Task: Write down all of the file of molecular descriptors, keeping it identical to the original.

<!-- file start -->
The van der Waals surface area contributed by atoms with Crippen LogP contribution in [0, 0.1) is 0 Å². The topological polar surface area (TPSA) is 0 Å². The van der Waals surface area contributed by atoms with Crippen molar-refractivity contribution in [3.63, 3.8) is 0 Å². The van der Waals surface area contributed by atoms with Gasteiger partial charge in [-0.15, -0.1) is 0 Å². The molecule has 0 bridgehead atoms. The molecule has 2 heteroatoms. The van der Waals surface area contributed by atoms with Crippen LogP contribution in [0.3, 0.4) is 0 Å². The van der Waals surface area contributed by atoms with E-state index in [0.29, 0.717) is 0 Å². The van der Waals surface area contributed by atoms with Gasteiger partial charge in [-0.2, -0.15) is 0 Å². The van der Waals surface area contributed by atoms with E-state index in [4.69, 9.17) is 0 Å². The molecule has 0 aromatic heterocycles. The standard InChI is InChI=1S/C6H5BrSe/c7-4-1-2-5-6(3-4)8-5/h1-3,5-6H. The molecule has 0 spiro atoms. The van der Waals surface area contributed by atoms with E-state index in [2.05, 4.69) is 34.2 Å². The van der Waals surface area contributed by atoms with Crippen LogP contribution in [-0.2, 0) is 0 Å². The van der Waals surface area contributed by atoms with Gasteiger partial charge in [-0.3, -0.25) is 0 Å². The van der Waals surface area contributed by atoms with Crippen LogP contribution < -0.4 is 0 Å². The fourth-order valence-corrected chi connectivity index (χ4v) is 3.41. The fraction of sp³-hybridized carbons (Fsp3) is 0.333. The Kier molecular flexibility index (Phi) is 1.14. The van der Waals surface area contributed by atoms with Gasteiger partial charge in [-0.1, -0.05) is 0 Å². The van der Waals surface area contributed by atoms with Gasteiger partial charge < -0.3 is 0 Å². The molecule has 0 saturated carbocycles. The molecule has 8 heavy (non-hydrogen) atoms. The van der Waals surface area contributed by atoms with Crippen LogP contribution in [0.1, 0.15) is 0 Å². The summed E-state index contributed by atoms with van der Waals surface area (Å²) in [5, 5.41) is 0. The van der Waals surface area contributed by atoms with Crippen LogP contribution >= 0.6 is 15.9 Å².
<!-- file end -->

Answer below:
The van der Waals surface area contributed by atoms with Crippen LogP contribution in [0, 0.1) is 0 Å². The topological polar surface area (TPSA) is 0 Å². The van der Waals surface area contributed by atoms with Crippen molar-refractivity contribution in [3.63, 3.8) is 0 Å². The van der Waals surface area contributed by atoms with Gasteiger partial charge in [-0.15, -0.1) is 0 Å². The molecule has 0 bridgehead atoms. The molecule has 2 heteroatoms. The van der Waals surface area contributed by atoms with Crippen LogP contribution in [0.3, 0.4) is 0 Å². The van der Waals surface area contributed by atoms with E-state index in [0.29, 0.717) is 0 Å². The van der Waals surface area contributed by atoms with Gasteiger partial charge in [-0.2, -0.15) is 0 Å². The van der Waals surface area contributed by atoms with E-state index in [4.69, 9.17) is 0 Å². The molecule has 0 aromatic heterocycles. The standard InChI is InChI=1S/C6H5BrSe/c7-4-1-2-5-6(3-4)8-5/h1-3,5-6H. The molecule has 0 spiro atoms. The van der Waals surface area contributed by atoms with E-state index in [2.05, 4.69) is 34.2 Å². The van der Waals surface area contributed by atoms with Crippen LogP contribution in [-0.2, 0) is 0 Å². The van der Waals surface area contributed by atoms with Gasteiger partial charge in [-0.3, -0.25) is 0 Å². The van der Waals surface area contributed by atoms with Crippen LogP contribution < -0.4 is 0 Å². The fourth-order valence-corrected chi connectivity index (χ4v) is 3.41. The fraction of sp³-hybridized carbons (Fsp3) is 0.333. The Kier molecular flexibility index (Phi) is 1.14. The van der Waals surface area contributed by atoms with Gasteiger partial charge in [-0.1, -0.05) is 0 Å². The van der Waals surface area contributed by atoms with Gasteiger partial charge < -0.3 is 0 Å². The molecule has 0 saturated carbocycles. The molecule has 8 heavy (non-hydrogen) atoms. The van der Waals surface area contributed by atoms with Crippen LogP contribution in [0.1, 0.15) is 0 Å². The summed E-state index contributed by atoms with van der Waals surface area (Å²) in [5, 5.41) is 0. The van der Waals surface area contributed by atoms with Crippen LogP contribution >= 0.6 is 15.9 Å².